Labour pledges Living Rents at one third of local average income or less
Labour insists that if it forms the next government it will introduce living rents in a new range of affordable homes that will be “well below market rent levels”.
In its new housing policy – launched as part of its local election campaign ahead of polls on May 4, but containing pledges should the party win the next General Election – Labour says that it will build up to 100,000 “truly affordable” homes per year.
It then says that of those new affordable properties which are let out “social rent will typically be well below market rent levels and set using an established formula based on local incomes, property values and the size of the property.”
Labour says that while the rent policy is directly applicable to social housing it would create a benchmark by which tenants could compare private sector rents, too.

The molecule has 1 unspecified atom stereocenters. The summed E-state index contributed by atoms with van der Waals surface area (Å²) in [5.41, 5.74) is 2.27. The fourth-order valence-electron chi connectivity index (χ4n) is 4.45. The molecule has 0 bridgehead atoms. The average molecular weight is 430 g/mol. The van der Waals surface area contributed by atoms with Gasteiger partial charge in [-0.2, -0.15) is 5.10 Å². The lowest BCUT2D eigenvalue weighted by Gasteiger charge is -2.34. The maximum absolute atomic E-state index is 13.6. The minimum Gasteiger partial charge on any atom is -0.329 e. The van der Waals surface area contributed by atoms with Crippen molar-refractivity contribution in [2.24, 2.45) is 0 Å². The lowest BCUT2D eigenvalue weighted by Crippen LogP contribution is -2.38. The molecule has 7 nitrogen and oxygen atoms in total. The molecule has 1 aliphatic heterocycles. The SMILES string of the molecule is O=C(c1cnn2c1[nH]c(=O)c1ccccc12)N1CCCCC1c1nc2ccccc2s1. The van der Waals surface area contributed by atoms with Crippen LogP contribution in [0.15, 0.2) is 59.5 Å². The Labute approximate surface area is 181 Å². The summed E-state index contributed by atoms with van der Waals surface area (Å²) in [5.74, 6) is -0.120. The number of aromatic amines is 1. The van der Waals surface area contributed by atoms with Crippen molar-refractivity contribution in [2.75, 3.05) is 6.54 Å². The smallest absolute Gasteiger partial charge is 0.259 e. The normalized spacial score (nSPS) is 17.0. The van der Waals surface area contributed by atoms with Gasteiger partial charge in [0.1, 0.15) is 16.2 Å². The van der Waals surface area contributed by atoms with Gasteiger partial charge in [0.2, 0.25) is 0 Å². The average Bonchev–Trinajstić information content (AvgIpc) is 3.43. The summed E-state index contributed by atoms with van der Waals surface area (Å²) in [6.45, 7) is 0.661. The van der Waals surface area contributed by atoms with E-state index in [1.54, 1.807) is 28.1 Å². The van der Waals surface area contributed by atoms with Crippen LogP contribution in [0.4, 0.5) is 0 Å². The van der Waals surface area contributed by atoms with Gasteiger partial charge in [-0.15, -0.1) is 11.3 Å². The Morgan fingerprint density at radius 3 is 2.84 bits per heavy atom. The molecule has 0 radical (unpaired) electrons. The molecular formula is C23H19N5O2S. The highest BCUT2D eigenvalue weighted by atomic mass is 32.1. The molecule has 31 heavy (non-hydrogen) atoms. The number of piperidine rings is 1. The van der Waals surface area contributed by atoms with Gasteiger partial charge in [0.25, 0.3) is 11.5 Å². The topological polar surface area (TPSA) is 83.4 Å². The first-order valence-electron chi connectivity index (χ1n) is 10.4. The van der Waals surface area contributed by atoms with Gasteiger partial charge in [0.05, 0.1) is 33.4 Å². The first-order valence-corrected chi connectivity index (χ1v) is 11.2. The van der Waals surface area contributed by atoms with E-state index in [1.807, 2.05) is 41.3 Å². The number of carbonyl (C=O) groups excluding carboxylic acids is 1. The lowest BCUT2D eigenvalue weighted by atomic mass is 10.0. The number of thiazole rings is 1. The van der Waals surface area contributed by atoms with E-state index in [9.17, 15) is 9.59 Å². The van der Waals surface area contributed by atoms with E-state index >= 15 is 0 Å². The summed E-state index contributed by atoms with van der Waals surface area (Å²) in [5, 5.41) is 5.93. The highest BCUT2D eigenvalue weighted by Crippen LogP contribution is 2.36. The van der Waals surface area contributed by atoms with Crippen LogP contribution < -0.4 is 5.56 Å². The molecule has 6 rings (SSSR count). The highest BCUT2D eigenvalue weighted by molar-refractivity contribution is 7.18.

It adds that: “Living rent homes which will have rents set at no more than a third of average local household incomes. These homes will be aimed at low-to-middle income working families, key workers and younger people who want a better alternative to renting from a private landlord, or who want help saving for a deposit for a home.
“In Manchester, a property let at a living rent could be around £130 cheaper each month than a private at, allowing a couple to save £4,700 extra towards a home to buy over three years.
“In Crawley, a living rent home could be £179 cheaper than the prevailing market rent allowing a household to save almost £6,500 extra towards a house to buy.”
Most of the party’s new policy is given over to council and housing association properties and targets, but Labour says it will also consult on a single housing Ombudsman scheme, stop Right To Buy in England – it has already been effectively suspended in Wales, Scotland and Northern Ireland – and keep the Land Registry in public ownership.
It also says: “A Labour Government will allow councils to charge a 300 per cent council tax premium on properties that have been empty for more than a year. We will strengthen the Empty Dwelling Management Orders to bring homes back into use.”
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